Careful who you grant a swipe right to these days: "Who is The Tinder Swindler?" proves that the world of online dating can be quite deceitful.
An all-new documentary exposes a serial scammer who conned women out of roughly $10 million while wooing them on Tinder. (And you thought your match was problematic.)
Netflix is quite taken with the fraud concept this year—Inventing Anna premiered on February 11 and fictionalizes Anna Delvey's crimes. Simon Leviev (born Shimon Hayut) has also given the streaming service quite a bit to work with. Here's everything you need to know about his story.
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Who is 'The Tinder Swindler'?
Though the serial Tinder user has given himself many monikers, most people know him as Simon Leviev, whose real name is Shimon Hayut.
Hayut was born in Israel and fled his homeland when he was experiencing fraud charges. He made his way over to Finland in 2015 but spent his time there imprisoned after being charged with the crime of defrauding three women, according to People (opens in new tab).
Two years later, he returned home—but not for long. Before his cover was blown, he ventured to Europe and took on the name Simon Leviev. He claimed to be a worker for LLD Diamonds—what he said was a dangerous business—and claimed to be the son of Lev Leviev, who is considered "the king of diamonds" in Israel.
Hayut began wooing Tinder dates with lavish experiences—flights on private jets, stays at five-star hotels—but soon after, things turned problematic when the women were facing extreme financial loss at the hands of Hayut, who pretended to be in difficult work-related predicaments while spending their earnings.
"You double-cross me, you're gonna pay for it," we hear him declare in a voice message on the documentary trailer.
One of the best online dating tips out there? Be extra cautious when revealing personal information.
'The Tinder Swindler' release date
Now's the time to start streaming: The Tinder Swindler hit Netflix on February 2, 2022.
Cecilie Fjellhøy, Pernilla Sjöholm and Ayleen Charlotte all detail their real-life romances with Hayut.
"That's when the police tell me the man I love was never real," we hear one of his matches say. "Everything's a lie."
What is 'The Tinder Swindler' about?
The documentary recounts four women's encounters with Hayut, and it is their attempt to take back the story and expose this scammer for what he truly is.
Like many of the streaming services other hits—including the most-watched Netflix shows and movies of all time—The Tinder Swindler is making history on the platform. It is the first documentary to lead Netflix's weekly film chart, according to Deadline (opens in new tab).
Is the Tinder Swindler in jail?
Though it seems like the obvious location, believe it or not, the Tinder Swindler is not in jail.
Following his 2015 prison stint, he was discovered by authorities in 2019 in Greece for using a fraudulent passport. Upon being deported back to Israel, he was sentenced to 15 months in prison at the end of the year. However, he only served five for being on good behavior.
Where is the Tinder Swindler now? Hint: not online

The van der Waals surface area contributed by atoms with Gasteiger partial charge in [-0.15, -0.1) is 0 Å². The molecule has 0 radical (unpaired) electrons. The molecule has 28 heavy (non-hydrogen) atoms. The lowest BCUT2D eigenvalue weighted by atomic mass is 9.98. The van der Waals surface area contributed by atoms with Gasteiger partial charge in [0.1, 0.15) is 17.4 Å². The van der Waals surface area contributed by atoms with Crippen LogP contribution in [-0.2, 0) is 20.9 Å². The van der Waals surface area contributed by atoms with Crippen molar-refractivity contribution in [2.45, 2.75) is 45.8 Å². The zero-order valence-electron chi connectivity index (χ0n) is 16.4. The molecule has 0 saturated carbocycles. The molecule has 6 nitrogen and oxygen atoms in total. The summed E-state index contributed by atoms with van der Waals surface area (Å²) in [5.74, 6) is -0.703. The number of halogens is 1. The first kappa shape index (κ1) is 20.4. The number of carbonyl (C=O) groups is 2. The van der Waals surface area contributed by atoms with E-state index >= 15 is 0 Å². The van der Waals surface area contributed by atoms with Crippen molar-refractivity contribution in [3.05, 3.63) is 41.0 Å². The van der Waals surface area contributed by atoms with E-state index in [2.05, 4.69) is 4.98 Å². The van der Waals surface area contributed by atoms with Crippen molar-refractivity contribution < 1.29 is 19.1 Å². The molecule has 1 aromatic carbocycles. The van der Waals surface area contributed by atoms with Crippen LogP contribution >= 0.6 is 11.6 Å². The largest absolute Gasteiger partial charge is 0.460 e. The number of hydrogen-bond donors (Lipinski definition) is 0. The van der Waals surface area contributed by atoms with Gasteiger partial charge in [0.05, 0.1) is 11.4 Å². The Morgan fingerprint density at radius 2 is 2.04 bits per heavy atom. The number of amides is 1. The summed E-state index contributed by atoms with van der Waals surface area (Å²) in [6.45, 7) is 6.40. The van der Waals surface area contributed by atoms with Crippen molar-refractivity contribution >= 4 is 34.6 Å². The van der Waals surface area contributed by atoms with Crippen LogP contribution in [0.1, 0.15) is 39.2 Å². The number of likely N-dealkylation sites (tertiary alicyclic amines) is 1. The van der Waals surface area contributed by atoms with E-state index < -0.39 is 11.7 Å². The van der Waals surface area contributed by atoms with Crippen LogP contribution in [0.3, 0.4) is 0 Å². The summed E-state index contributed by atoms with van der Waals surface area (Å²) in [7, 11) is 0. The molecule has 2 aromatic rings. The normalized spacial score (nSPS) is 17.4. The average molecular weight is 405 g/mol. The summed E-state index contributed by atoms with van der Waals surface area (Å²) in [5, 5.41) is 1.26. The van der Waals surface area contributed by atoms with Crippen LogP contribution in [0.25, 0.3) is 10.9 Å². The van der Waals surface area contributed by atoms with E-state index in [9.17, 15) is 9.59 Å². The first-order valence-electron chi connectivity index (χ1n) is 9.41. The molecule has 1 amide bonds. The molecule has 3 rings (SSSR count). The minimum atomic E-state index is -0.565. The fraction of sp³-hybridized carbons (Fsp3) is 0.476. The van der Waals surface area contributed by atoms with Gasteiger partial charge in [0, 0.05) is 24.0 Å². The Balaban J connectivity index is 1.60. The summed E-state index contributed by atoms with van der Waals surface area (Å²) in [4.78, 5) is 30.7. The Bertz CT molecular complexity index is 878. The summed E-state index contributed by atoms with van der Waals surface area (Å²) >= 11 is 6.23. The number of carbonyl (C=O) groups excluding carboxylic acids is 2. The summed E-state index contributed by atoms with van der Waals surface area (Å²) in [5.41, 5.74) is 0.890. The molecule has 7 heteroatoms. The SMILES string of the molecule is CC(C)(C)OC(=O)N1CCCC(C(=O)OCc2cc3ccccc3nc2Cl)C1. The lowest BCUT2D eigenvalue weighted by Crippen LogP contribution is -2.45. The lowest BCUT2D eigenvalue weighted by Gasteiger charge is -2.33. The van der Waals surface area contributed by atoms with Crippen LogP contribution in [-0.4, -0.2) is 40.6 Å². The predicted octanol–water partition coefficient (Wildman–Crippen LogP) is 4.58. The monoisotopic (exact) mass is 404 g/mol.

According to NBC News (opens in new tab), Hayut and his other aliases have been removed from online dating apps like Tinder and Hinge, though rumors swirled that he still had an active Tinder profile upon the doc's release. Tinder denied these claims.
Page Six (opens in new tab) reports that he is living in Israel in a luxury apartment with his girlfriend (who seemingly does not have a Netflix account). He is also selling merchandise following his Netflix fame.
Is Simon Leviev being sued?
Now that word has gotten out about Hayut's behavior, it appears the gig is up.
The real Leviev diamond family, which Hayut does not belong to, is suing the Tinder Swindler for using their name.
According to court documents, the family says: "For a long time, he [Simon] has been making false representations as being the son of Lev Leviev and receiving numerous benefits (including material ones), cunningly and using false words, claiming to be a member of the Leviev Family, and that his family will pay and bear the costs of his benefits."
It continues, "He even used the LLD Diamonds trademark to make his victims believe that he was indeed part of the diamond company (its CEO no less, per his signature) and was a member of the Leviev Family."
When trying out the best dating apps—regardless of selection—always proceed cautiously when interacting with someone new and trust your gut if something seems off. Not all that glitters is gold.
Danielle is a writer for woman&home and My Imperfect Life, covering all-things news, lifestyle and entertainment.
The heart of her time at Future has been devoted to My Imperfect Life, where she's been attuned to the cosmos and honed in on astrology coverage within the Life vertical. She's partial to writing pieces about the next big TV obsession—anyone else impatiently waiting for "Conversations with Friends"—and keeping you up to date on new trends like the latest must-have from Zara.
Before her time at Future, Danielle was the editor of Time Out New York Kids and a news editor at Elite Daily. Her work has also appeared in Domino, Chowhound, amNewYork and Newsday, among other outlets.
When Danielle is not working, you can usually find her reading a new book, coffee at hand, or attempting a new recipe. (Recommendations always welcome!)
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